Rob Allbritton's
Swiss Gotthard Line
April 29, 2007

      Sunday afternoon was hot as I parked on Swann Ave. in Alexandria. I walked up to the corner at Rte.1 and gazed across at the now empty field that was once the site of the R.F.+P. hump yard and thought about how I can still remember after all these years the welding gang foreman's inspirational remark,"Hey, you're getting paid to weld, not watch the $%^&* trains."
        The nearness to an old railroad landmark I'm sure was not lost on Rob Allbritton when he located his Gotthard Line in this air conditioned warehouse. Now you probably wonder what a Z scale railroad is doing in a warehouse. When you walk in and turn the corner in the room you no longer wonder.
          The layout is 25'x50' and well over 15' high. The reason for the warehouse space was obvious when at one point I was standing on a 4' scaffold that you view the back side of the line from and the mountain to my left was at least 6' over my head.
           The Z-scale club had brought additional modules to add to the main layout and they formed an additional 40'-50' of track to the right of the main line. Z-scale is interesting in that the track will turn back on itself within the width of a module and you can have track on 2 sides of the module making the line twice as long. These modules, while a work in progress, were all operational and made the loop time extremely long.
            Read a few of the statistics of the layout to get an idea of it's size and complexity.  The main part (25'x50') was displayed at the National Train Show 2005 in Cincinnati and represents the Swiss Gothard Line from Italy into Switzerland. The layout is 100% DCC and consists of over 150 blocks with the ability to run 20 trains simultaneously. This is accomplished with Railroad & Company software and Digitrax block control thru a computer interface.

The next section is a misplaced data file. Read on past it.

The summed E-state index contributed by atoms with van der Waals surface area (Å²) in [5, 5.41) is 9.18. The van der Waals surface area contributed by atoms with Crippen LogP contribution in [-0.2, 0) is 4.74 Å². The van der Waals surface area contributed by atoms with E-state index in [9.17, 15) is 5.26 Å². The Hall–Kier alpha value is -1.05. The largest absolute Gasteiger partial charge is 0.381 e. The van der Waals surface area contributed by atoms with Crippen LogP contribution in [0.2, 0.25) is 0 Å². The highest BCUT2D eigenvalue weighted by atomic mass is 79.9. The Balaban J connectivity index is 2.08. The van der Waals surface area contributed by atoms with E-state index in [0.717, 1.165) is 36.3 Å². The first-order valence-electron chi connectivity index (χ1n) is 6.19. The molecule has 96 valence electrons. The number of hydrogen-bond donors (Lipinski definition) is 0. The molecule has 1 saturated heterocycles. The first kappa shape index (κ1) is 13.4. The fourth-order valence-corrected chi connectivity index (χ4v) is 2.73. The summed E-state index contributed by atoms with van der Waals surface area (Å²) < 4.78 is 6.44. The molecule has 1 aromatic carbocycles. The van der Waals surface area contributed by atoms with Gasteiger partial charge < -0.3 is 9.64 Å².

While the statistics are extremely impressive what really held my attention was the detail of the scenes on such a massive scale using Z-scale trains. As you faced the layout you noticed to your left was a video screen with a video tour of the real line(12"/1'). I started to watch the video at about the same time that the train was coming to Wassen, which was depicted on the layout to my right, I know that it took me at least 3 peeks from video to model to video before I realized that the video was 12"/1' scale. The model of the town of Wassen was so realistic that the streets matched the video and the church on the hill was in the same position as on the video.
               The layout scenes were spectacular. I don't know which I enjoyed most – the villages or the mountain gorges full of railroad and road bridges. Each village was a miniature reproduction of the real thing. Some of them with none or very little of the scene compression that you see in the larger scales.
                Another item that caught my eye was the t.v. camera mounted to one of the engines. Since I received  my first trainset in the 3rd grade I always wondered what it would be like to ride on own railroad. Well now I know what it is like to ride on the Swiss Gotthard Line. I have seen the t.v. cameras before at train shows but this was fascinating as you rode thru gorges, villages, and of course the tunnels thru the mountains with the massive 1x4 wood columns, hydrocal stalagmites and cavernous interiors.
                 The open house was attended by over 100 people with about 75 members of the Potomac Division. I think that everyone who was there came away with a little bit of awe for not only the layout but the real Gotthard Line. If you missed this open house be sure you don't missed the next one. I know you will enjoy it.
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